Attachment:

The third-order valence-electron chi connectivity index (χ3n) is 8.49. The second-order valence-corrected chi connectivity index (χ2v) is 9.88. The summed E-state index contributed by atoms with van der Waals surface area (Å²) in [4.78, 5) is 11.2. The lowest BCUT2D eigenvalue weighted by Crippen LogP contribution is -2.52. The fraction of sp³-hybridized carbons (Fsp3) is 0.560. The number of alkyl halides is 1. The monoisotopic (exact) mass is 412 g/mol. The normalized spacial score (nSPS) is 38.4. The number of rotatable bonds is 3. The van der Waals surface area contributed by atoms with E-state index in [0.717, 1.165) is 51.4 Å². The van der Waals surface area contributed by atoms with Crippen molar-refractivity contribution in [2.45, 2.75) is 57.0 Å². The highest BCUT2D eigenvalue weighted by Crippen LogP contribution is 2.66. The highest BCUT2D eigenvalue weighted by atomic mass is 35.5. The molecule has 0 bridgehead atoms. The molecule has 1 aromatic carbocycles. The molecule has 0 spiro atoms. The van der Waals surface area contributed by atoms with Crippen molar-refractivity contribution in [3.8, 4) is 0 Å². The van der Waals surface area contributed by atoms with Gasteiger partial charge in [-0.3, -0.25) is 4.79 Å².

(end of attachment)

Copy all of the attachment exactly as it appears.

The third-order valence-electron chi connectivity index (χ3n) is 8.49. The second-order valence-corrected chi connectivity index (χ2v) is 9.88. The summed E-state index contributed by atoms with van der Waals surface area (Å²) in [4.78, 5) is 11.2. The lowest BCUT2D eigenvalue weighted by Crippen LogP contribution is -2.52. The fraction of sp³-hybridized carbons (Fsp3) is 0.560. The number of alkyl halides is 1. The monoisotopic (exact) mass is 412 g/mol. The normalized spacial score (nSPS) is 38.4. The number of rotatable bonds is 3. The van der Waals surface area contributed by atoms with E-state index in [0.717, 1.165) is 51.4 Å². The van der Waals surface area contributed by atoms with Crippen molar-refractivity contribution in [2.45, 2.75) is 57.0 Å². The highest BCUT2D eigenvalue weighted by Crippen LogP contribution is 2.66. The highest BCUT2D eigenvalue weighted by atomic mass is 35.5. The molecule has 0 bridgehead atoms. The molecule has 1 aromatic carbocycles. The molecule has 0 spiro atoms. The van der Waals surface area contributed by atoms with Crippen molar-refractivity contribution in [3.8, 4) is 0 Å². The van der Waals surface area contributed by atoms with Gasteiger partial charge in [-0.3, -0.25) is 4.79 Å².